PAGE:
Juneteenth — originating in 1865 — celebrates the day that the last enslaved African Americans were declared free. Although the Emancipation Proclamation took effect over two years prior on January 1, 1863, not all African Americans were immediately liberated. Those in Confederate territories continued to be enslaved. It was not until June 19, 1865, when 2,000 Union troops led by General Gordon Granger arrived in Galveston Bay, Texas, that the last enslaved African Americans were informed that they were free by executive decree.
In May of this year, Governor Jay Inslee officially declared Juneteenth an official, paid holiday for state employees in Washington. On Thursday, Biden established Juneteenth as a national holiday.
Although Juneteenth marks a momentous celebration of freedom and independence, the 200+ years of slavery and the Jim Crow era that followed continue to leave a legacy of structural racism. The timeline below synthesizes the key events leading up to and following Juneteenth. Specifically, it outlines major historical events from the Civil War to the present. While Juneteenth marked the end of slavery in the United States, the oppression of the Black community persisted in various forms.
CIVIL WAR (April 12, 1861 – April 9, 1865): In 1860, the election of Abraham Lincoln sparked the secession of eleven southern states, which formed the Confederate States of America. The Civil War was fought between northern and southern states largely over the issue of slavery. The war ended in 1865 with Confederate surrender.
- EMANCIPATION PROCLAMATION (January 1, 1863): President Lincoln’s Emancipation Proclamation ended the practice of slavery in rebellious states. (Slavery, however, would not be abolished at the national level until the ratification of the Thirteenth Amendment.)
RECONSTRUCTION (1865-1877): Reconstruction describes the post-emancipation period. During this time, formerly enslaved African Americans worked to reunite their families, build schools, and run for political office.
- JUNETEENTH (June 19, 1865): General Gordon Granger informed the last enslaved African Americans in Galveston Bay, Texas, that they were free by executive decree.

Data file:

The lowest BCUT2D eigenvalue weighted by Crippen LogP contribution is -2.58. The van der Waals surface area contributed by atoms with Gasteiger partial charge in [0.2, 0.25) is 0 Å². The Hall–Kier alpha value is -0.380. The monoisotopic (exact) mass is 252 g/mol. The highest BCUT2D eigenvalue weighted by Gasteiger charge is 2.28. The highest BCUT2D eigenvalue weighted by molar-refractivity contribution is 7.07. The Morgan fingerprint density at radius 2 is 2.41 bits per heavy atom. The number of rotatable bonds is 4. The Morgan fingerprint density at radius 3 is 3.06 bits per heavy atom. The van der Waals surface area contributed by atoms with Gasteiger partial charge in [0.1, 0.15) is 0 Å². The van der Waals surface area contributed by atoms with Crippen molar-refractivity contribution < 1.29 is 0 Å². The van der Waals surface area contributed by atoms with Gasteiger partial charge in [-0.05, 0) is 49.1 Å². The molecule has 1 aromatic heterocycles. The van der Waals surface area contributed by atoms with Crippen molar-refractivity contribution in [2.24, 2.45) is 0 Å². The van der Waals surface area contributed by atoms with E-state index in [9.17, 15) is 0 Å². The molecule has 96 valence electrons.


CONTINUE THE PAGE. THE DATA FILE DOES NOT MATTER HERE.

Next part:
- THIRTEENTH AMENDMENT RATIFIED (December 6, 1865): The Thirteenth Amendment abolished slavery “within the United States, or any place subject to their jurisdiction.” Congress required former Confederate states to ratify the amendment in order to regain federal representation.
- FOURTEENTH AMENDMENT RATIFIED (July 9, 1868): The Fourteenth Amendment provided citizenship to all people “born or naturalized in the United States” and extended to citizens “equal protection under the laws.”
- FIFTEENTH AMENDMENT RATIFIED (February 3, 1870): The Fifteenth Amendment declared that states could not take away the right to vote “on account of race, color or previous condition of servitude.” This amendment empowered Black men to seek positions in political office. Over the following two decades, approximately 20 Black men served in U.S. Congress. However, the Black community’s participation in national politics sparked backlash from White supremacy groups, which retaliated with intimidation and violence.
JIM CROW ERA (1877-1950s): Southern lawmakers, realizing that they could not explicitly disenfranchise Black communities, found loopholes to the Fifteenth Amendment by imposing Jim Crow laws and voter qualifications that enforced racial segregation. These qualifications – which were instituted first in Mississippi before spreading to other Southern states – included literacy tests, grandfather clauses, and poll taxes, among others.
- TULSA RACE MASSACRE (May 31-June 1, 1921): Mobs of white residents attacked Black citizens and destroyed property in the Greenwood District in Tulsa, Oklahoma. At the time, the Greenwood District was an affluent Black community known as “Black Wall Street.” The attacks destroyed over 35 square blocks of the neighborhood. Reported deaths vary widely, with estimates ranging up to 300 deaths.
- 1934 NATIONAL HOUSING ACT (June 27, 1934): The National Housing Act established the Federal Housing Administration (FHA). The FHA furthered segregation by refusing to insure mortgages in and near African American neighborhoods (known as “redlining”). At the same time, the FHA subsidized the construction of neighborhoods for white communities and implemented requirements that prevented the homes from being sold to Black citizens.